Wildlife of Chad

Chad’s animal and plant life correspond to the three climatic zones. In the Saharan region, the only flora is the date-palm groves of the oasis. Palms and acacia trees grow in the Sahelian region. The southern, or Sudanic, zone consists of broad grasslands or prairies suitable for grazing. As of 2002, there were at least 134 species of mammals, 509 species of birds (354 species of residents and 155 migrants), and over 1,600 species of plants throughout the country.

Elephants, lions, buffalo, hippopotamuses, rhinoceroses, giraffes, antelopes, leopards, cheetahs, hyenas, and many species of snakes are found here, although most large carnivore populations have been drastically reduced since the early 20th century. Elephant poaching, particularly in the south of the country in areas such as Zakouma National Park, is a severe problem. The small group of surviving West African crocodiles in the Ennedi Plateau represents one of the last colonies known in the Sahara today.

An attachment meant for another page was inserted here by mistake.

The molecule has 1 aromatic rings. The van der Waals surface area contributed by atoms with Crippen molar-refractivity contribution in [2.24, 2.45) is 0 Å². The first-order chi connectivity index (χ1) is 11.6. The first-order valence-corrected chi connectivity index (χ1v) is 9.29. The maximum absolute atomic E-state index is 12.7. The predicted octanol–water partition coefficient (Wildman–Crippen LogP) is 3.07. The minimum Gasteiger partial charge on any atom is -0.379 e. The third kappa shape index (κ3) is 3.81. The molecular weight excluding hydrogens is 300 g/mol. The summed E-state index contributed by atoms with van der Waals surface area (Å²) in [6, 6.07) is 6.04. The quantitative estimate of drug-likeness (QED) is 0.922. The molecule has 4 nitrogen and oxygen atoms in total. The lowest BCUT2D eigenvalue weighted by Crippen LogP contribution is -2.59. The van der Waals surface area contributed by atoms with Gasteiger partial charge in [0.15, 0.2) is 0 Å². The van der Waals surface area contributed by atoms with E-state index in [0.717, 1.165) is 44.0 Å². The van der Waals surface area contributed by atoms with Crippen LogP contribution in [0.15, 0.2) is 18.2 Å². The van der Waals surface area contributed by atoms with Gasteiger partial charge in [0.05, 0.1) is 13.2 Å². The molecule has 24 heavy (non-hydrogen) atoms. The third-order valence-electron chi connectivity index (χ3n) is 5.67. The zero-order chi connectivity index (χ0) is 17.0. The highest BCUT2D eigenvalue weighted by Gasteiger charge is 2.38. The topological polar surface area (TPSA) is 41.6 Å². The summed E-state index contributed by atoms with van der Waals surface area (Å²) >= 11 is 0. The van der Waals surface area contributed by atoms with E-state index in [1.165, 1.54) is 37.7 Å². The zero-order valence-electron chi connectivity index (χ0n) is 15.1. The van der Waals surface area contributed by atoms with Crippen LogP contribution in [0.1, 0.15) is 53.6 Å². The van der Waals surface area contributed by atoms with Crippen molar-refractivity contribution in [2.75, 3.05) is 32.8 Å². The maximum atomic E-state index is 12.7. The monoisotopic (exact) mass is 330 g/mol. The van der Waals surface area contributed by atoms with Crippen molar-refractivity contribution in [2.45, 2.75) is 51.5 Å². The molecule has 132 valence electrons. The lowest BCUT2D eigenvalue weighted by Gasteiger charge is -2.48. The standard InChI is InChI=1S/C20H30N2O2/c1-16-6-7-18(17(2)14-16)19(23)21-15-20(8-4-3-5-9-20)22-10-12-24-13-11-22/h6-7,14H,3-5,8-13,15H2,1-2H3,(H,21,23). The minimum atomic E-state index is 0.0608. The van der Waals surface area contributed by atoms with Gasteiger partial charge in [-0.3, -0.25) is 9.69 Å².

Extensive deforestation has resulted in loss of trees such as acacias, baobab, dates and palm trees. This has also caused loss of natural habitat for wild animals; one of the main reasons for this is also hunting and livestock farming by increasing human settlements. Populations of animals like lions, leopards and rhino have fallen significantly.

Efforts have been made by the Food and Agriculture Organization to improve relations between farmers, agro-pastoralists and pastoralists in the Zakouma National Park (ZNP), Siniaka-Minia, and Aouk reserve in southeastern Chad to promote sustainable development. As part of the national conservation effort, more than 1.2 million trees have been replanted to check the advancement of the desert, which incidentally also helps the local economy by way of financial return from acacia trees, which produce gum arabic, and also from fruit trees.

Poaching is a serious problem in the country, particularly of elephants for the profitable ivory industry and a threat to lives of rangers even in the national parks such as Zakouma. Elephants are often massacred in herds in and around the parks by organized poaching. The problem is worsened by the fact that the parks are understaffed and that a number of wardens have been murdered by poachers.

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